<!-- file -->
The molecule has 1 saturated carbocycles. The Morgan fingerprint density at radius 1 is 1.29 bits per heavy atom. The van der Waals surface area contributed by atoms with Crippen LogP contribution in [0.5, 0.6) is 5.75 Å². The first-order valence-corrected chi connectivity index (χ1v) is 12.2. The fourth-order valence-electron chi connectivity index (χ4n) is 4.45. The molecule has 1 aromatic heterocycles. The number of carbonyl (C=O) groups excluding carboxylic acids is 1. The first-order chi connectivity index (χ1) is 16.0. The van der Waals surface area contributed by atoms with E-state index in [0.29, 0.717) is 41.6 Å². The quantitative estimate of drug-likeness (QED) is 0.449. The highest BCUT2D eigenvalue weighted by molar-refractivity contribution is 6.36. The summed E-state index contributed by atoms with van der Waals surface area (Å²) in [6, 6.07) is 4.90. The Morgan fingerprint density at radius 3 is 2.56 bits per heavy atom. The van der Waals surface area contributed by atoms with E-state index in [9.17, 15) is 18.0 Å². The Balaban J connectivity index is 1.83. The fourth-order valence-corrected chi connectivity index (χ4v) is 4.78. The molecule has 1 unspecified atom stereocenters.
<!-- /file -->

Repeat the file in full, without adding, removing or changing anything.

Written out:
The molecule has 1 saturated carbocycles. The Morgan fingerprint density at radius 1 is 1.29 bits per heavy atom. The van der Waals surface area contributed by atoms with Crippen LogP contribution in [0.5, 0.6) is 5.75 Å². The first-order valence-corrected chi connectivity index (χ1v) is 12.2. The fourth-order valence-electron chi connectivity index (χ4n) is 4.45. The molecule has 1 aromatic heterocycles. The number of carbonyl (C=O) groups excluding carboxylic acids is 1. The first-order chi connectivity index (χ1) is 16.0. The van der Waals surface area contributed by atoms with E-state index in [0.29, 0.717) is 41.6 Å². The quantitative estimate of drug-likeness (QED) is 0.449. The highest BCUT2D eigenvalue weighted by molar-refractivity contribution is 6.36. The summed E-state index contributed by atoms with van der Waals surface area (Å²) in [6, 6.07) is 4.90. The Morgan fingerprint density at radius 3 is 2.56 bits per heavy atom. The van der Waals surface area contributed by atoms with E-state index in [9.17, 15) is 18.0 Å². The Balaban J connectivity index is 1.83. The fourth-order valence-corrected chi connectivity index (χ4v) is 4.78. The molecule has 1 unspecified atom stereocenters.